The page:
Friday, August 26, 2016

Riot Grrrl: Allison Wolfe of Bratmobile talks about zines, feminism and her new band, Sex Stains

from Dangerous Minds:

Photo by Conor Collins


Allison Wolfe, iconic 90s riot grrrl and Bratmobile member hasn’t stopped playing music since their break up in the early 2000s. In fact, she has gone on to be in several other bands such as Cold Cold Hearts, Partyline, Deep Lust, Cool Moms and most recently Sex Stains (whose debut album comes out September 2nd.)

I chatted with Wolfe about her new band as well as zines, Bratmobile, being a 90s female musician and an inspirational feminist.

Before Allison Wolfe and Molly Neuman started Bratmobile, they had a riot grrrl fanzine called Girl Germs:

“Molly and I met in the dorms at the University of Oregon. We weren’t in the same room but we shared a wall and we would knock on the walls. We became best friends and started plotting to do all of these things. We were fairly young girls who were getting politicized who wanted to have a voice and participate. We really wanted to have a girl programmed radio show but it turned out that the University of Oregon didn’t have a college radio so I think Tobi Vail encouraged us to do a fanzine. We started the fanzine before we started playing music or did the band. It was a good way to have a voice when we didn’t have any other means at the time. We didn’t really know what we were doing but it was fun. Our first issue had an interview with Calamity Jane. It had scene reports and a lot of it was a reaction to grunge which had completely taken over the Northwest and was too male dominated. We wanted to have a girly voice.”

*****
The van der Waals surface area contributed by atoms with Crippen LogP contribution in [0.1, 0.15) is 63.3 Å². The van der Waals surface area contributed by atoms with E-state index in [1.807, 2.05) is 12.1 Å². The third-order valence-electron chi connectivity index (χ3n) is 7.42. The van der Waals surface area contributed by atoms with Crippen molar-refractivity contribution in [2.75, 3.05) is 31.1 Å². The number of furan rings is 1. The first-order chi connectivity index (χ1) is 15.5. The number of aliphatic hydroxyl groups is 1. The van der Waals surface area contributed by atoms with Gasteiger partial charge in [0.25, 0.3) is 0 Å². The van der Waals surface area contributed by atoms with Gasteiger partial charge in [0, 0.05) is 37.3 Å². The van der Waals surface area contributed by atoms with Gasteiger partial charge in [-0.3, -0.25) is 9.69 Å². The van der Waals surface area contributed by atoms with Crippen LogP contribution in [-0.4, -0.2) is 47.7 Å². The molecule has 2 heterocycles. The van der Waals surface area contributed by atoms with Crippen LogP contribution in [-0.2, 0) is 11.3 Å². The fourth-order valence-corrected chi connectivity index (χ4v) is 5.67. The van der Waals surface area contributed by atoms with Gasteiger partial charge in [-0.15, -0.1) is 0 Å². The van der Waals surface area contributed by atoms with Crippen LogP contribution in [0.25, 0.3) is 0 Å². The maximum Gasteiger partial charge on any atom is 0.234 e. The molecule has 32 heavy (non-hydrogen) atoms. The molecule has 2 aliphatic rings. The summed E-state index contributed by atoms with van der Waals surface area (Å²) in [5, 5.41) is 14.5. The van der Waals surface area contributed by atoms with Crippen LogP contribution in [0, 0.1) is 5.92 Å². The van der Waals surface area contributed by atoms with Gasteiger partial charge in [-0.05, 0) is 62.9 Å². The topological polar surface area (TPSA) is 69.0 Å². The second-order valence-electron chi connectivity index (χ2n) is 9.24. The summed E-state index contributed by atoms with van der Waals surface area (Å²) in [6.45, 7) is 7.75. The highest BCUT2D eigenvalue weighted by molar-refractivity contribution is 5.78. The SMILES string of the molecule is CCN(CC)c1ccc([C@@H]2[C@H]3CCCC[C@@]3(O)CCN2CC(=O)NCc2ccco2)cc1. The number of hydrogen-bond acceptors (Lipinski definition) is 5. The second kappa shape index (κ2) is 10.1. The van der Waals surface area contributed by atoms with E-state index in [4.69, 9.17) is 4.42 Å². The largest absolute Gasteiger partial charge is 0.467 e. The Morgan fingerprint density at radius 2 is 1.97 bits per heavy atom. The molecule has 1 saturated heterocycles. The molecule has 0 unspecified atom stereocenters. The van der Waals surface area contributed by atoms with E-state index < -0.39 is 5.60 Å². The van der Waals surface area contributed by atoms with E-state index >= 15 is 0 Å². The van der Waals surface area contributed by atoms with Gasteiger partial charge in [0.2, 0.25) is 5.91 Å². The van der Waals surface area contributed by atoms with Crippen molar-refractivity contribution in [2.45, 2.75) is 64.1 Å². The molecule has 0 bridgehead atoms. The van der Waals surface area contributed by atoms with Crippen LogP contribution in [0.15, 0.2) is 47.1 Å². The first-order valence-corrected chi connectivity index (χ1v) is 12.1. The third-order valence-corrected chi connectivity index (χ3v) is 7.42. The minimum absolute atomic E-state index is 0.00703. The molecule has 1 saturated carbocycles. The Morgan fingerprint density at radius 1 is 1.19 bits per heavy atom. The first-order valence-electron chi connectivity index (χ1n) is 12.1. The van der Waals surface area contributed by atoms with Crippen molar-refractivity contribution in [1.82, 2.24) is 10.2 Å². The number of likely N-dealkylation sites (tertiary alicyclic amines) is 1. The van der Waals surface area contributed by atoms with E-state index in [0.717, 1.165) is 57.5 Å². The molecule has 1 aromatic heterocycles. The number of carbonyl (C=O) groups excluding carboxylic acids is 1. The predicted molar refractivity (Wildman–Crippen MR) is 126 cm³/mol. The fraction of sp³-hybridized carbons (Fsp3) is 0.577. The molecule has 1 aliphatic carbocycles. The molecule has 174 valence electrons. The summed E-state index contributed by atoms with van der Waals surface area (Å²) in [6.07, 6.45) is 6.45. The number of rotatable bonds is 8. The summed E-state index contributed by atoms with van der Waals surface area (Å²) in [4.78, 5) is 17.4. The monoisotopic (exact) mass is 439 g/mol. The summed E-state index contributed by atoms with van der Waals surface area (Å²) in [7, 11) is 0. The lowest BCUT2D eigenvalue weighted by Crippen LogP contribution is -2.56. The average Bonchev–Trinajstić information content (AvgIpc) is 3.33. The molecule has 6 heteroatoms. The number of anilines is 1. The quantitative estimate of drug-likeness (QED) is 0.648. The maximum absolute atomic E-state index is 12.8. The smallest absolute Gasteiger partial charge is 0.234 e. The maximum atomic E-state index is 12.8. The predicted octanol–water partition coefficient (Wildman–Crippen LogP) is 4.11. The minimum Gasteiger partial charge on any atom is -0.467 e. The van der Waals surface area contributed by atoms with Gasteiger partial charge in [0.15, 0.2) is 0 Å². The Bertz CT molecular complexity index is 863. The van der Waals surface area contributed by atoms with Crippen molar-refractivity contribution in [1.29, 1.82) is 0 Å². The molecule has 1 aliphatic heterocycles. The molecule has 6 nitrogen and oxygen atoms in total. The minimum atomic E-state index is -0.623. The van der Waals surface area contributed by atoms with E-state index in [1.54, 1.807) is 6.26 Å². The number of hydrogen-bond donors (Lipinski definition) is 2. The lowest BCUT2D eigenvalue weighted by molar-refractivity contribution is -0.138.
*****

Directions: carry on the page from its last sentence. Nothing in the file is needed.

Photo by Pat Graham


From there they began travelling to Olympia often to hang out. “We were a band in theory. We had been travelling up to Olympia on weekends and telling everyone we were in a band called Bratmobile.”

Calvin Johnson called them and told them he had set up a show for Valentine’s Day 1991 and wanted them to play with Bikini Kill. At this point they were not truly a band so they had to scramble to get songs together. “We went to our friend Robert Christie and were like ‘What do we do?’ He loaned us his practice space and let us use their equipment and but we didn’t know how to write songs. He said to listen to a bunch of Ramones records but I thought if all bands listen to the Ramones in order to start bands then I wouldn’t and I vowed to never listen to them which isn’t exactly accurate but I never owned any Ramones records or listened to them that much.”

Allison said she listen to a lot of female rap and hip hop before the band started such as Salt n’ Pepa, Yo Yo, Bytches with Problems, TLC and others. “That was a big influence on us, all these really awesome, kinda goofy but politicized women in rap and hip hop that weren’t commercialized yet. It was more politicized. They had messages that were pretty important. Also, the first Batman movie had come out and Prince did the soundtrack and the Batmobile was an influence on us naming the band Bratmobile.” Their first show, which was just her and Molly at the time, was pretty much a capella. “There was a little bit of guitar and drums going on but not much… We jumped off stage and Kurt Cobain walked in right then and I walked up to him and said ‘You missed us!’ and handed him one of our fanzines.”